A long-term vision of the digital sector in Europe

Fabrice MARQUE and Nicolas GLADY

Managing Director at Accenture and Lead of the ESSEC Accenture Strategic Business Analytics Chai

There is one sector that can single-handedly reduce unemployment, foster innovation, generate profits and cut costs for both companies and the government, while encouraging sustainable development. That sector is none other than digital.

Digital and its positive knock-on effects

The digital sector is a growth driver that leads to synergies in other sectors. A 1% increase in the digitization of the economy drives a 0.5% rise in GDP and a 2% expansion in global trade, while a 10% increase knocks the unemployment  rate down by 0.9%(1). To give an example in the healthcare sector, Osakidetza, the Basque health authority in Spain, has deployed a comprehensive digital solution to manage chronic illnesses, leveraging electronic medical records and telemedicine and covering the entire healthcare chain from hospital care to home help. This initiative generated savings of €59.5 million in 2012, and cut pharmaceutical prescription costs by 2.5%. At European level, a similar project would represent savings of €62 billion.

This dynamic exists because the digital sector naturally creates positive externalities; whether enjoyed by one person or many, digital goods and services do not lose value or present energy problems. This phenomenon explains the participative nature of the digital economy, and has prompted the emergence of open innovation, open data and crowd sourcing. Europe has a significant head start in this area since the necessary infrastructure is already in place and large-scale solutions can be rapidly deployed. To give just two examples at macro and micro level – the high-speed broadband penetration rate stands at 95% and half of the population already owns a smart- phone. However, there is still work to be done, particularly in terms of convergence between European countries and cooperation between companies.

Regulatory convergence for a common digital market

The digital sector should be viewed as an intra-European convergence tool. Closer regulatory, market and technical convergence would rapidly facilitate major European projects. Different data protection rules make it particularly difficult to set up new services between EU member states on the Internet which, by definition, is a space that transcends borders. In a world where recent success stories such as Amazon and Google have shown that start-ups need open spaces to reach their full potential, improvements in this area would make it possible to deploy large- scale solutions.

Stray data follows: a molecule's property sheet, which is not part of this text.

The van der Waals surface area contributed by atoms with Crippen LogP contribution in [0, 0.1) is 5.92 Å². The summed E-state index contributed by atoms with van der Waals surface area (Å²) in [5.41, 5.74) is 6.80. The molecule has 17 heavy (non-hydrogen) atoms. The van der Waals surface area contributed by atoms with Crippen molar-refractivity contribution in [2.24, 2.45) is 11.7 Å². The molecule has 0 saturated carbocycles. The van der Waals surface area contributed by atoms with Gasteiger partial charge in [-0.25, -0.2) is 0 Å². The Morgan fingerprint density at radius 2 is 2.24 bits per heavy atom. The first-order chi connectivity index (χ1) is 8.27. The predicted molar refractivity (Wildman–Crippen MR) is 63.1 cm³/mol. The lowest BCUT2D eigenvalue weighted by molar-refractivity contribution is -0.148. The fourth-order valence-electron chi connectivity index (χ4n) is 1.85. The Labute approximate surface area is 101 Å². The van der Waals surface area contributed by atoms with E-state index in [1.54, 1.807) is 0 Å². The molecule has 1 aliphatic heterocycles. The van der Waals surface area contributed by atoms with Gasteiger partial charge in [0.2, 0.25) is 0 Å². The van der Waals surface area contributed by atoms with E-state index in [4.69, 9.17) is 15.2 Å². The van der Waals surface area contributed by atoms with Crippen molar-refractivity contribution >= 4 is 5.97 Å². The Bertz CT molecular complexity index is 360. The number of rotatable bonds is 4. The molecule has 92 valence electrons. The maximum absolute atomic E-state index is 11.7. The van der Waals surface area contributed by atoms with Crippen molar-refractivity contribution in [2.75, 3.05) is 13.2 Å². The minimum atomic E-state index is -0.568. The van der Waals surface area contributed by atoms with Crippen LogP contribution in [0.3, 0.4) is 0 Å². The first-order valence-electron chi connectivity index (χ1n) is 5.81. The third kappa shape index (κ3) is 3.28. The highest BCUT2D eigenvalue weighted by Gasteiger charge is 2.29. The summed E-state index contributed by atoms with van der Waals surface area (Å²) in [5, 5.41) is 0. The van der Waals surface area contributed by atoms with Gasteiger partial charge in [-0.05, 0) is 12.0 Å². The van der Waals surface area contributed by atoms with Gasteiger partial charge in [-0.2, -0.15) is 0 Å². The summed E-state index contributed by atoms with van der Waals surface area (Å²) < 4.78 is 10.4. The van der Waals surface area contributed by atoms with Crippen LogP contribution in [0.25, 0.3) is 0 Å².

Convergence between companies

If the regulatory framework permits, companies will be able to dive into digital innovation to develop new solutions and rapidly build up critical mass, which has become a necessity in the new economy.

Setting up clusters and consortiums is therefore absolutely essential. Innovation will hinge on partnerships between small, agile, innovative structures and large groups that can handle large-scale production. Given that innovation can get very technical and complex, research will play a key role in providing frames of reference and technical and technological solutions. A four-part alliance between governments, start-ups, big corporates and scientific research will be the driving force behind this process. This strategy of convergence will create a knock-on effect generating value that far exceeds the sum of each stakeholder’s contribution. Data sharing between companies (provided it does not infringe data protection rules) will help create new solutions and services and reduce energy spending. Among the sectors to benefit, wellness and mobility are the first examples that spring to mind.

Three initiatives to facilitate European convergence and return to growth

To boost the development of our digital economy and its attendant sectors, we have to (1) standardize data regulations in European Union countries, (2) encourage partnerships between  major digital players, innovative start- ups and research institutes in Europe, and (3) promote inter- company data exchange, a digital growth accelerator that will lead to the emergence of new services and markets.

The rapid and coordinated implementation of these three imperatives is now a key factor in Europe’s ability to compete on the international stage.

1) www.accenture.com/us-en/Pages/insight- achieving-digital-excellence-public-service- summary.aspx